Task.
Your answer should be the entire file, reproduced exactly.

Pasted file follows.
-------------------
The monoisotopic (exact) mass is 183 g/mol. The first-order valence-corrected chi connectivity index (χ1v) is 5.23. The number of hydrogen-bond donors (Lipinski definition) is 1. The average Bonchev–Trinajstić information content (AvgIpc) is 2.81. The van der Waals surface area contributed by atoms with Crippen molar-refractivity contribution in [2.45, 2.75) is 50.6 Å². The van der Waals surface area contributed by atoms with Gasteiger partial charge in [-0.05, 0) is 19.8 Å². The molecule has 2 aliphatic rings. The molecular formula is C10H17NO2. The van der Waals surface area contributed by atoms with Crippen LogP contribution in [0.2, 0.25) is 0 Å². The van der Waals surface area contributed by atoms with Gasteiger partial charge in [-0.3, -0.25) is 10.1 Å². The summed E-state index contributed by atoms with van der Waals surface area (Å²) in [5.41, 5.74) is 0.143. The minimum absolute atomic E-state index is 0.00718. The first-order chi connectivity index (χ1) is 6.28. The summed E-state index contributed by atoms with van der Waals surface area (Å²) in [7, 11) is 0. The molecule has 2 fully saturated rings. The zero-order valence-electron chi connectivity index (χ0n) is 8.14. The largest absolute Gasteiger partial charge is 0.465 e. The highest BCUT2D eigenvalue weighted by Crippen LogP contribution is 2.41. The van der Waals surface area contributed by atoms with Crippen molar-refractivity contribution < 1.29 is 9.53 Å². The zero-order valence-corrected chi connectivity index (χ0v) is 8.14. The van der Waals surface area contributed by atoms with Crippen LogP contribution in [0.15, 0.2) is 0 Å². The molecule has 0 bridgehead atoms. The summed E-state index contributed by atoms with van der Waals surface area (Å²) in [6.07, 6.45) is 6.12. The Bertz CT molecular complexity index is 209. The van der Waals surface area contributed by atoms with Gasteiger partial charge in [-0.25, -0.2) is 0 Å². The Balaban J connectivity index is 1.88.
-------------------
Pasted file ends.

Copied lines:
The monoisotopic (exact) mass is 183 g/mol. The first-order valence-corrected chi connectivity index (χ1v) is 5.23. The number of hydrogen-bond donors (Lipinski definition) is 1. The average Bonchev–Trinajstić information content (AvgIpc) is 2.81. The van der Waals surface area contributed by atoms with Crippen molar-refractivity contribution in [2.45, 2.75) is 50.6 Å². The van der Waals surface area contributed by atoms with Gasteiger partial charge in [-0.05, 0) is 19.8 Å². The molecule has 2 aliphatic rings. The molecular formula is C10H17NO2. The van der Waals surface area contributed by atoms with Crippen LogP contribution in [0.2, 0.25) is 0 Å². The van der Waals surface area contributed by atoms with Gasteiger partial charge in [-0.3, -0.25) is 10.1 Å². The summed E-state index contributed by atoms with van der Waals surface area (Å²) in [5.41, 5.74) is 0.143. The minimum absolute atomic E-state index is 0.00718. The first-order chi connectivity index (χ1) is 6.28. The summed E-state index contributed by atoms with van der Waals surface area (Å²) in [7, 11) is 0. The molecule has 2 fully saturated rings. The zero-order valence-electron chi connectivity index (χ0n) is 8.14. The largest absolute Gasteiger partial charge is 0.465 e. The highest BCUT2D eigenvalue weighted by Crippen LogP contribution is 2.41. The van der Waals surface area contributed by atoms with Crippen molar-refractivity contribution < 1.29 is 9.53 Å². The zero-order valence-corrected chi connectivity index (χ0v) is 8.14. The van der Waals surface area contributed by atoms with Crippen LogP contribution in [0.15, 0.2) is 0 Å². The molecule has 0 bridgehead atoms. The summed E-state index contributed by atoms with van der Waals surface area (Å²) in [6.07, 6.45) is 6.12. The Bertz CT molecular complexity index is 209. The van der Waals surface area contributed by atoms with Gasteiger partial charge in [-0.25, -0.2) is 0 Å². The Balaban J connectivity index is 1.88.